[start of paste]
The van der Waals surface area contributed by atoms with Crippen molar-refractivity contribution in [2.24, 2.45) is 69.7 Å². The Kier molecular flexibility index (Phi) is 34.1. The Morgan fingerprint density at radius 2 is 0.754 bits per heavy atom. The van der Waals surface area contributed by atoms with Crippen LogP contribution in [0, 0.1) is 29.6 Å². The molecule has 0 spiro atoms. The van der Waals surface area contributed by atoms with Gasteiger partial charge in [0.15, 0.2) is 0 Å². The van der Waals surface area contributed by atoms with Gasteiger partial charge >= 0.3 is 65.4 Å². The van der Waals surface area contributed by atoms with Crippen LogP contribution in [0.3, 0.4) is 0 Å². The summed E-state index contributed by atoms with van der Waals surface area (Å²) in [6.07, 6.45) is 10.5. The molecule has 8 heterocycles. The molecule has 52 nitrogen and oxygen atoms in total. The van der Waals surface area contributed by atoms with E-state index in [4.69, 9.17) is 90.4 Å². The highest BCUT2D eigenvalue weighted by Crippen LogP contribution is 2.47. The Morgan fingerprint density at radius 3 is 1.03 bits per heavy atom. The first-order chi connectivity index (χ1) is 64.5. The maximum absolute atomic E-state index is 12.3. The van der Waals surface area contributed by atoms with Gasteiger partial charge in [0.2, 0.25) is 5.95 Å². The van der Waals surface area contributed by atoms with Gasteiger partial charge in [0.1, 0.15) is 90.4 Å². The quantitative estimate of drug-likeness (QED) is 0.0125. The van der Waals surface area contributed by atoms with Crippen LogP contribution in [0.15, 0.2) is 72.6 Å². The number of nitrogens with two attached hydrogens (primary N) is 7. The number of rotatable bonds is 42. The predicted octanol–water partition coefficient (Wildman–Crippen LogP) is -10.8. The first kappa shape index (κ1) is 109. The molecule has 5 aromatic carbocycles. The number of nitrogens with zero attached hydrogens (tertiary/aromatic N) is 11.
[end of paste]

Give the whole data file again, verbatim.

The van der Waals surface area contributed by atoms with Crippen molar-refractivity contribution in [2.24, 2.45) is 69.7 Å². The Kier molecular flexibility index (Phi) is 34.1. The Morgan fingerprint density at radius 2 is 0.754 bits per heavy atom. The van der Waals surface area contributed by atoms with Crippen LogP contribution in [0, 0.1) is 29.6 Å². The molecule has 0 spiro atoms. The van der Waals surface area contributed by atoms with Gasteiger partial charge in [0.15, 0.2) is 0 Å². The van der Waals surface area contributed by atoms with Gasteiger partial charge >= 0.3 is 65.4 Å². The van der Waals surface area contributed by atoms with Crippen LogP contribution in [0.3, 0.4) is 0 Å². The summed E-state index contributed by atoms with van der Waals surface area (Å²) in [6.07, 6.45) is 10.5. The molecule has 8 heterocycles. The molecule has 52 nitrogen and oxygen atoms in total. The van der Waals surface area contributed by atoms with E-state index in [4.69, 9.17) is 90.4 Å². The highest BCUT2D eigenvalue weighted by Crippen LogP contribution is 2.47. The Morgan fingerprint density at radius 3 is 1.03 bits per heavy atom. The first-order chi connectivity index (χ1) is 64.5. The maximum absolute atomic E-state index is 12.3. The van der Waals surface area contributed by atoms with Gasteiger partial charge in [0.2, 0.25) is 5.95 Å². The van der Waals surface area contributed by atoms with Gasteiger partial charge in [0.1, 0.15) is 90.4 Å². The quantitative estimate of drug-likeness (QED) is 0.0125. The van der Waals surface area contributed by atoms with Crippen LogP contribution in [0.15, 0.2) is 72.6 Å². The number of nitrogens with two attached hydrogens (primary N) is 7. The number of rotatable bonds is 42. The predicted octanol–water partition coefficient (Wildman–Crippen LogP) is -10.8. The first kappa shape index (κ1) is 109. The molecule has 5 aromatic carbocycles. The number of nitrogens with zero attached hydrogens (tertiary/aromatic N) is 11.